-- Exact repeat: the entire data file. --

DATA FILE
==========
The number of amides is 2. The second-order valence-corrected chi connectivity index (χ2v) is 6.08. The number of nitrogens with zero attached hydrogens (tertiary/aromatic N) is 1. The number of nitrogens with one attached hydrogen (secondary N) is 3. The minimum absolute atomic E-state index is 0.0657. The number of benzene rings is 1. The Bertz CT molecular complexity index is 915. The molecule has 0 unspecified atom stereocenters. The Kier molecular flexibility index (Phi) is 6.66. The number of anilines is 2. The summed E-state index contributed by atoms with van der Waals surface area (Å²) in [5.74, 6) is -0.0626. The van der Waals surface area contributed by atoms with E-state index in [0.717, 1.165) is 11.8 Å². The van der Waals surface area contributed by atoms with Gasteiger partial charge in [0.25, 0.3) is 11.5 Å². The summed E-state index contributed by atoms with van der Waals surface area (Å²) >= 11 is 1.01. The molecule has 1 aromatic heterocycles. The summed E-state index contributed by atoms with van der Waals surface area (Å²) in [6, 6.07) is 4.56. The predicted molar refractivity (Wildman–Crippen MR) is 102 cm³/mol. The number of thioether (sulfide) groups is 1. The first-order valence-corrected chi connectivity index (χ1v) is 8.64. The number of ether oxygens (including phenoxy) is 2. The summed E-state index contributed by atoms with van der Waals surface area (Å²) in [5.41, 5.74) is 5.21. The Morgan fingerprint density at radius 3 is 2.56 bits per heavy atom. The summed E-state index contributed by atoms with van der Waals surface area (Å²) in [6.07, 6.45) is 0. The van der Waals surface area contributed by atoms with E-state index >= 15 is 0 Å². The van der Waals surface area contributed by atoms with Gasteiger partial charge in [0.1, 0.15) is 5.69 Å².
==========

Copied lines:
The number of amides is 2. The second-order valence-corrected chi connectivity index (χ2v) is 6.08. The number of nitrogens with zero attached hydrogens (tertiary/aromatic N) is 1. The number of nitrogens with one attached hydrogen (secondary N) is 3. The minimum absolute atomic E-state index is 0.0657. The number of benzene rings is 1. The Bertz CT molecular complexity index is 915. The molecule has 0 unspecified atom stereocenters. The Kier molecular flexibility index (Phi) is 6.66. The number of anilines is 2. The summed E-state index contributed by atoms with van der Waals surface area (Å²) in [5.74, 6) is -0.0626. The van der Waals surface area contributed by atoms with E-state index in [0.717, 1.165) is 11.8 Å². The van der Waals surface area contributed by atoms with Gasteiger partial charge in [0.25, 0.3) is 11.5 Å². The summed E-state index contributed by atoms with van der Waals surface area (Å²) >= 11 is 1.01. The molecule has 1 aromatic heterocycles. The summed E-state index contributed by atoms with van der Waals surface area (Å²) in [6, 6.07) is 4.56. The predicted molar refractivity (Wildman–Crippen MR) is 102 cm³/mol. The number of thioether (sulfide) groups is 1. The first-order valence-corrected chi connectivity index (χ1v) is 8.64. The number of ether oxygens (including phenoxy) is 2. The summed E-state index contributed by atoms with van der Waals surface area (Å²) in [5.41, 5.74) is 5.21. The Morgan fingerprint density at radius 3 is 2.56 bits per heavy atom. The summed E-state index contributed by atoms with van der Waals surface area (Å²) in [6.07, 6.45) is 0. The van der Waals surface area contributed by atoms with E-state index >= 15 is 0 Å². The van der Waals surface area contributed by atoms with Gasteiger partial charge in [0.1, 0.15) is 5.69 Å².